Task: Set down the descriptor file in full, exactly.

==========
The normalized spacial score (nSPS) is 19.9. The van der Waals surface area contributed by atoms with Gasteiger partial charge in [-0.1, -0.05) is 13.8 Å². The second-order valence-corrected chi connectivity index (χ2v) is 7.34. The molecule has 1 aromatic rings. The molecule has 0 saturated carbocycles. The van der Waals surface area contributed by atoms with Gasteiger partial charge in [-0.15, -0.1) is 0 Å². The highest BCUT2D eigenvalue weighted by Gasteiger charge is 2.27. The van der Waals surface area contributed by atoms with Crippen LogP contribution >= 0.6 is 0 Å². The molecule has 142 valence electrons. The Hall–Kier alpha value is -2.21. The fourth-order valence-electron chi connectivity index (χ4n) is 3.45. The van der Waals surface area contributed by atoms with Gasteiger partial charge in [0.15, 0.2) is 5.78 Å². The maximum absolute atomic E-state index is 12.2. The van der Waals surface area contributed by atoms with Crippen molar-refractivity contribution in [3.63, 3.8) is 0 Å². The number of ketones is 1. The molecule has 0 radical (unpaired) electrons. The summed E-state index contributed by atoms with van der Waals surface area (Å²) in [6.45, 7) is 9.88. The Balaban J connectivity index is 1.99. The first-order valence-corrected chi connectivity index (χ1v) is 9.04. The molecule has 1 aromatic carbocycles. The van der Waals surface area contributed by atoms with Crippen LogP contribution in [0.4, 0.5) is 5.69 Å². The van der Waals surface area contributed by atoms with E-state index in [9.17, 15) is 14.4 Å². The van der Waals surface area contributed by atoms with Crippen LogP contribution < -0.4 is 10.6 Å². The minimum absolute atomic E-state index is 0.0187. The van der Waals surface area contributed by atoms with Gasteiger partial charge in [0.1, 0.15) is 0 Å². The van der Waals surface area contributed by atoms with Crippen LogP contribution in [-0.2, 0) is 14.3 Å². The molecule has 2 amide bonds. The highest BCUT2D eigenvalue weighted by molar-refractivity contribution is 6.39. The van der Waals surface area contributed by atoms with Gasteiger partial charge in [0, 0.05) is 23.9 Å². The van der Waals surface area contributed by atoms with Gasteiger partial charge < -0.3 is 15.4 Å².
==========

The normalized spacial score (nSPS) is 19.9. The van der Waals surface area contributed by atoms with Gasteiger partial charge in [-0.1, -0.05) is 13.8 Å². The second-order valence-corrected chi connectivity index (χ2v) is 7.34. The molecule has 1 aromatic rings. The molecule has 0 saturated carbocycles. The van der Waals surface area contributed by atoms with Gasteiger partial charge in [-0.15, -0.1) is 0 Å². The highest BCUT2D eigenvalue weighted by Gasteiger charge is 2.27. The van der Waals surface area contributed by atoms with Crippen LogP contribution >= 0.6 is 0 Å². The molecule has 142 valence electrons. The Hall–Kier alpha value is -2.21. The fourth-order valence-electron chi connectivity index (χ4n) is 3.45. The van der Waals surface area contributed by atoms with Gasteiger partial charge in [0.15, 0.2) is 5.78 Å². The maximum absolute atomic E-state index is 12.2. The van der Waals surface area contributed by atoms with Crippen molar-refractivity contribution in [3.63, 3.8) is 0 Å². The number of ketones is 1. The molecule has 0 radical (unpaired) electrons. The summed E-state index contributed by atoms with van der Waals surface area (Å²) in [6.45, 7) is 9.88. The Balaban J connectivity index is 1.99. The first-order valence-corrected chi connectivity index (χ1v) is 9.04. The molecule has 1 aromatic carbocycles. The van der Waals surface area contributed by atoms with Crippen LogP contribution in [0.4, 0.5) is 5.69 Å². The van der Waals surface area contributed by atoms with E-state index in [9.17, 15) is 14.4 Å². The van der Waals surface area contributed by atoms with Crippen LogP contribution < -0.4 is 10.6 Å². The minimum absolute atomic E-state index is 0.0187. The van der Waals surface area contributed by atoms with Gasteiger partial charge in [0.1, 0.15) is 0 Å². The van der Waals surface area contributed by atoms with Crippen LogP contribution in [-0.2, 0) is 14.3 Å². The molecule has 2 amide bonds. The highest BCUT2D eigenvalue weighted by molar-refractivity contribution is 6.39. The van der Waals surface area contributed by atoms with Gasteiger partial charge in [0, 0.05) is 23.9 Å². The van der Waals surface area contributed by atoms with Gasteiger partial charge < -0.3 is 15.4 Å².